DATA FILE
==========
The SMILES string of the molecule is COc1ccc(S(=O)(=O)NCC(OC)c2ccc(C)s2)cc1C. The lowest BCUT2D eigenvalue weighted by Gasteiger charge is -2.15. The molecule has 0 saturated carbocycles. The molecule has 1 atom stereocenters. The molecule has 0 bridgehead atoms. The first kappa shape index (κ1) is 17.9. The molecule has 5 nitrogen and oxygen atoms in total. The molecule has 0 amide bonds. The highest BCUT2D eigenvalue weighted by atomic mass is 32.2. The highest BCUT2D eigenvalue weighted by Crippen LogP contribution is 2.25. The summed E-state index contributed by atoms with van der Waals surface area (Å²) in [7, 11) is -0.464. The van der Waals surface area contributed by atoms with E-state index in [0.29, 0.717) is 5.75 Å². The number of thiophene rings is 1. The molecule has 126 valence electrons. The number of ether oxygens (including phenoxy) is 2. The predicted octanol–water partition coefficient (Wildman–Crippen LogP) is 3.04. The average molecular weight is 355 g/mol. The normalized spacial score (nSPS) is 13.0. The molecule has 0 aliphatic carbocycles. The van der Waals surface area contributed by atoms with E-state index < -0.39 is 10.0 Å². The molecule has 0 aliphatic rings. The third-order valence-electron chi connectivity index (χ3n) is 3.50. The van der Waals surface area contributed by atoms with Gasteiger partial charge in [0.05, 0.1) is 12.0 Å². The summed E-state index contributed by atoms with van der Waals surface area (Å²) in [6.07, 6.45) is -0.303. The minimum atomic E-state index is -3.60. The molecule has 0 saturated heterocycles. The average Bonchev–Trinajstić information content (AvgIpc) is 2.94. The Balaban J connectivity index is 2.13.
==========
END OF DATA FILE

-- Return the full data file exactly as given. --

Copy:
The SMILES string of the molecule is COc1ccc(S(=O)(=O)NCC(OC)c2ccc(C)s2)cc1C. The lowest BCUT2D eigenvalue weighted by Gasteiger charge is -2.15. The molecule has 0 saturated carbocycles. The molecule has 1 atom stereocenters. The molecule has 0 bridgehead atoms. The first kappa shape index (κ1) is 17.9. The molecule has 5 nitrogen and oxygen atoms in total. The molecule has 0 amide bonds. The highest BCUT2D eigenvalue weighted by atomic mass is 32.2. The highest BCUT2D eigenvalue weighted by Crippen LogP contribution is 2.25. The summed E-state index contributed by atoms with van der Waals surface area (Å²) in [7, 11) is -0.464. The van der Waals surface area contributed by atoms with E-state index in [0.29, 0.717) is 5.75 Å². The number of thiophene rings is 1. The molecule has 126 valence electrons. The number of ether oxygens (including phenoxy) is 2. The predicted octanol–water partition coefficient (Wildman–Crippen LogP) is 3.04. The average molecular weight is 355 g/mol. The normalized spacial score (nSPS) is 13.0. The molecule has 0 aliphatic carbocycles. The van der Waals surface area contributed by atoms with E-state index < -0.39 is 10.0 Å². The molecule has 0 aliphatic rings. The third-order valence-electron chi connectivity index (χ3n) is 3.50. The van der Waals surface area contributed by atoms with Gasteiger partial charge in [0.05, 0.1) is 12.0 Å². The summed E-state index contributed by atoms with van der Waals surface area (Å²) in [6.07, 6.45) is -0.303. The minimum atomic E-state index is -3.60. The molecule has 0 saturated heterocycles. The average Bonchev–Trinajstić information content (AvgIpc) is 2.94. The Balaban J connectivity index is 2.13.